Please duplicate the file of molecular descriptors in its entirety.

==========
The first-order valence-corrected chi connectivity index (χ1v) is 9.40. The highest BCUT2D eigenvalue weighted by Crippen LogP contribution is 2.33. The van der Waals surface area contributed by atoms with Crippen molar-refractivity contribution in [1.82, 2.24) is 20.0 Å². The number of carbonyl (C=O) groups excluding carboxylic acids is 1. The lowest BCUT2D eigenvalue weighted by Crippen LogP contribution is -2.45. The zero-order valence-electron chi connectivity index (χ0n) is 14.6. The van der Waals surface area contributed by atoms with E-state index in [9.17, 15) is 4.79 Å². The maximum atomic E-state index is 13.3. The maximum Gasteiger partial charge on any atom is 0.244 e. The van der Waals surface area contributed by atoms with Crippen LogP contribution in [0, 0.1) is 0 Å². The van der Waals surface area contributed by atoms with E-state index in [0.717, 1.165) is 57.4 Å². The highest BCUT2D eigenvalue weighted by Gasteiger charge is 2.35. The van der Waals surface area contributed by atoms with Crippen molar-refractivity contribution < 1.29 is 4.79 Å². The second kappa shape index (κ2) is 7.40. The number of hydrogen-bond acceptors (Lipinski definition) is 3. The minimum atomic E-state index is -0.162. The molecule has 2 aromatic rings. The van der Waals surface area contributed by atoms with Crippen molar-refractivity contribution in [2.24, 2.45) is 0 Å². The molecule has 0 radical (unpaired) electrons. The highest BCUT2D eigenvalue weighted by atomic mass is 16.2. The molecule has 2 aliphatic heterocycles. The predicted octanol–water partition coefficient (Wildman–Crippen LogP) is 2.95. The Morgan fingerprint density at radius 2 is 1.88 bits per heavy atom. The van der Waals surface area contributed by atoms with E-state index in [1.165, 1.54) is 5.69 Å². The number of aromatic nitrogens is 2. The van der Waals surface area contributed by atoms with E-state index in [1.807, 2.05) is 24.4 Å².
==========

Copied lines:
The first-order valence-corrected chi connectivity index (χ1v) is 9.40. The highest BCUT2D eigenvalue weighted by Crippen LogP contribution is 2.33. The van der Waals surface area contributed by atoms with Crippen molar-refractivity contribution in [1.82, 2.24) is 20.0 Å². The number of carbonyl (C=O) groups excluding carboxylic acids is 1. The lowest BCUT2D eigenvalue weighted by Crippen LogP contribution is -2.45. The zero-order valence-electron chi connectivity index (χ0n) is 14.6. The van der Waals surface area contributed by atoms with E-state index in [9.17, 15) is 4.79 Å². The maximum atomic E-state index is 13.3. The maximum Gasteiger partial charge on any atom is 0.244 e. The van der Waals surface area contributed by atoms with Crippen LogP contribution in [0, 0.1) is 0 Å². The van der Waals surface area contributed by atoms with E-state index in [0.717, 1.165) is 57.4 Å². The highest BCUT2D eigenvalue weighted by Gasteiger charge is 2.35. The van der Waals surface area contributed by atoms with Crippen molar-refractivity contribution < 1.29 is 4.79 Å². The second kappa shape index (κ2) is 7.40. The number of hydrogen-bond acceptors (Lipinski definition) is 3. The minimum atomic E-state index is -0.162. The molecule has 2 aromatic rings. The van der Waals surface area contributed by atoms with Crippen molar-refractivity contribution in [2.24, 2.45) is 0 Å². The molecule has 0 radical (unpaired) electrons. The highest BCUT2D eigenvalue weighted by atomic mass is 16.2. The molecule has 2 aliphatic heterocycles. The predicted octanol–water partition coefficient (Wildman–Crippen LogP) is 2.95. The Morgan fingerprint density at radius 2 is 1.88 bits per heavy atom. The van der Waals surface area contributed by atoms with E-state index in [1.165, 1.54) is 5.69 Å². The number of aromatic nitrogens is 2. The van der Waals surface area contributed by atoms with E-state index in [1.807, 2.05) is 24.4 Å².